If there’s one thing more exciting than discovering ancient treasure buried in the land of Israel, it’s finding ancient treasure from shipwrecks deep under the sea! Last week, marine archeologists announced that they’d found an ancient ring from the time of the early church, depicting Jesus as the Good Shepherd.
Treasure hunting in the shipwrecks of Caesarea
Teams of divers have been searching the seas along the coast of Israel in hotspots like Caesarea for historical artefacts for years, but this recent haul has caused great excitement.
“It was waiting for us for almost 2000 years to bring it to light”. (Jacob Sharvit, Director of Marine Archaeology Unit, IAA)
Sharvit and his team were delighted to find a whole hoard of treasure from two separate shipwrecks. They found Roman coins, a bronze eagle and maritime equipment along with a tiny red gemstone with a harp etched onto it. But the most exciting find was the impressive gold ring which they believe belonged to a Christian from the time of the early church.
The thick, golden band holds a green gemstone bearing the image of a shepherd carrying a lamb over his shoulders.
They surmize that it most likely belonged to a Christian, possibly someone with wealth and status, who may have belonged to the early church community that had developed in Caesarea. You may remember from the Bible (Acts 10) that it was in Caesarea that Peter first shared the Good News with Gentiles. The Roman centurion who had called for Peter to come instantly believed and were filled with the Holy Spirit right then and there. Over the years, the community grew and became more established. By the third century, the Roman Empire had adopted Christianity as a religion and so believers were no longer marginalized in society. Mr Sharvit explained,
“This was the first instance of a non-Jew being accepted into the Christian community. From here, the Christian religion began to be disseminated across the world.”1
The image of the Good Shepherd
The image of Jesus as the Good Shepherd comes from a couple of places in the New Testament. In Luke 15, Jesus tells a parable of a shepherd who leaves 99 sheep to find the one who got lost:
“Suppose one of you has a hundred sheep and loses one of them. Doesn’t he leave the ninety-nine in the open country and go after the lost sheep until he finds it? And when he finds it, he joyfully puts it on his shoulders and goes home. Then he calls his friends and neighbors together and says, ‘Rejoice with me; I have found my lost sheep.’ I tell you that in the same way there will be more rejoicing in heaven over one sinner who repents than over ninety-nine righteous persons who do not need to repent.” (Luke 15:5-7)
It’s wonderful that in this chapter we get a glimpse into His heart for the lost, and that heaven rejoices whenever a sinner repents. As my pastor (in Hebrew we literally call pastors “shepherds”) once put it, heaven doesn’t rejoice when we do good deeds, but when sinners repent and come home! This beautiful image of the shepherd joyfully hoisting the sheep on his shoulders is a metaphor for Jesus seeking out sinners to bring them into the fold.
“For the Son of Man came to seek and save the lost.” (Luke 19:10)
Indeed, Jesus elaborates explicitly on this subject in John 10:
“I am the Good Shepherd. I know My own and My own know Me, just as the Father knows Me and I know the Father. And I lay down My life for the sheep. I have other sheep that are not from this fold; those also I must lead, and they will listen to My voice. So there shall be one flock, one Shepherd.” (John 10:14-16)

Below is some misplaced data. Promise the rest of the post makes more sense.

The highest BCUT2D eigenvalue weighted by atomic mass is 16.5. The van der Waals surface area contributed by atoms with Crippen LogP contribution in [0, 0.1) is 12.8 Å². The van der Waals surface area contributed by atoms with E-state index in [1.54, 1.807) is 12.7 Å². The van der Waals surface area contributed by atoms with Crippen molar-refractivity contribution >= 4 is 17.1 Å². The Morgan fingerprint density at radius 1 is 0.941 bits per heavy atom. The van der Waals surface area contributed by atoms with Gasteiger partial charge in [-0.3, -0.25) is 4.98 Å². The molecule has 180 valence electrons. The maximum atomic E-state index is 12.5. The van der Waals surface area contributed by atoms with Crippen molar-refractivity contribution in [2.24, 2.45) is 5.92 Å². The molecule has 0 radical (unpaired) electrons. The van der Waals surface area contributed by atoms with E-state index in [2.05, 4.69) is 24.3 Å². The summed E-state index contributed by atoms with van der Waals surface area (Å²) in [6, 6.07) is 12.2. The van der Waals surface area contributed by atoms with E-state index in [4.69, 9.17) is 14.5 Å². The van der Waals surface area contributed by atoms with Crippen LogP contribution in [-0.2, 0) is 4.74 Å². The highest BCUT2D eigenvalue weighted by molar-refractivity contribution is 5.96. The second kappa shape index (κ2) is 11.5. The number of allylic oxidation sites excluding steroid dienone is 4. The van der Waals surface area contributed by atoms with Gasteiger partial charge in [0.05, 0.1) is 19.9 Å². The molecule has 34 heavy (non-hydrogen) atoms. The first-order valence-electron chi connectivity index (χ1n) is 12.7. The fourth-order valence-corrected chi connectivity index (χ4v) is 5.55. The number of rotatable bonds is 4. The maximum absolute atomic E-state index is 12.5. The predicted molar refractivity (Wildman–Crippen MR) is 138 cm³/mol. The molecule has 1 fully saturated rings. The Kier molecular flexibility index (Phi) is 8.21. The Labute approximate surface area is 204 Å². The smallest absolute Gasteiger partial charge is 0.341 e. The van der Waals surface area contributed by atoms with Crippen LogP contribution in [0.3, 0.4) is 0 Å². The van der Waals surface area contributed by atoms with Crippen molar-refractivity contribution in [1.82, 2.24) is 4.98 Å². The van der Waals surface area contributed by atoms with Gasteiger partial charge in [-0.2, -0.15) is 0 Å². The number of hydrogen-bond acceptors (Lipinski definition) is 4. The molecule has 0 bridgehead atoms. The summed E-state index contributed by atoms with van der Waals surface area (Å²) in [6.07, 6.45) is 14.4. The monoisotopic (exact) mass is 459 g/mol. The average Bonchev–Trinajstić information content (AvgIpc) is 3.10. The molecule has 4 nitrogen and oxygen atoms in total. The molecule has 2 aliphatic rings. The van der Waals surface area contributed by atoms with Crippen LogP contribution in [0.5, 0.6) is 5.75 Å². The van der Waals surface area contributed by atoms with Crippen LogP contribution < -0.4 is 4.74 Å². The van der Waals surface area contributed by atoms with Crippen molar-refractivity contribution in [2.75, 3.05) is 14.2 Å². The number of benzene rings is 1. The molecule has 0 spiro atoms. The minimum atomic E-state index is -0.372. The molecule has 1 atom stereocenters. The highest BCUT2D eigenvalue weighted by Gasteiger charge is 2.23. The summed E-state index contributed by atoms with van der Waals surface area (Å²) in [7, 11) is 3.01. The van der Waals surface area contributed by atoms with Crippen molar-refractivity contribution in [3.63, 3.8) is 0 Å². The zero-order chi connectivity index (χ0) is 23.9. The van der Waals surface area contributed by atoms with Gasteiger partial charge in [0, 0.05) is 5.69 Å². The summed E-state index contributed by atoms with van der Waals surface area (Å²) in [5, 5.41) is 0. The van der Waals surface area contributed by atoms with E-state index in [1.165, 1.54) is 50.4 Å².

Jesus said that He was sent to “the lost sheep of Israel” (Matthew 15:24), but the “other sheep” He speaks of here, who were not from that fold, are those from the Gentile nations that He would also lead to salvation.
He is the One Shepherd over us all.
In both passages, as the scribes and Pharisees would have well understood, Jesus is referring back to a prophecy in Ezekiel 34. Through His prophet, God expressed His grief and anger over how badly those in positions of responsibility were caring for His people. The people, His flock, were left malnourished. unprotected, and exploited by those who were supposed to be shepherding them. So, God says, He will come Himself to be that Good Shepherd:
Thus says Adonai Elohim:“Behold, I am against the shepherds and I will demand My flock from their hand. I will dismiss them from tending the flock. The shepherds will no longer feed themselves. I will rescue My sheep from their mouth, so they will not be food for them.” For thus says Adonai Elohim: “Here I am! I Myself will search for My sheep and seek them out.” (Ezekiel 34:10-11)
When Jesus declares that He Himself is the Good Shepherd, He is claiming to be the very One who promised to come and search for His sheep. He is clearly claiming to be God by identifying Himself as the fulfilment of that promise.
Indeed, later in the chapter (which is well worth a read in its entirely, by the way) God indicates that His coming as the Shepherd would be through the line of David:
“I will set up One Shepherd over them, My servant David—He will tend them, He will feed them Himself and be their shepherd.” (Ezekiel 34:23)
Jesus used exactly those words, echoing that there would be One Shepherd over one flock, both Jews and Gentiles who were to be brought into the fold. So it’s kind of wonderful that the little tiny gemstone found among the treasure close by the Good Shepherd ring was blood red with the harp of David upon it. It serves as a reminder of why Jesus came to us 2000 years ago, to seek and to save the lost – both Jew and Gentile. It reminds us that Jesus is our Promised Messiah from the line of David, who was once was a humble shepherd, but became a great king.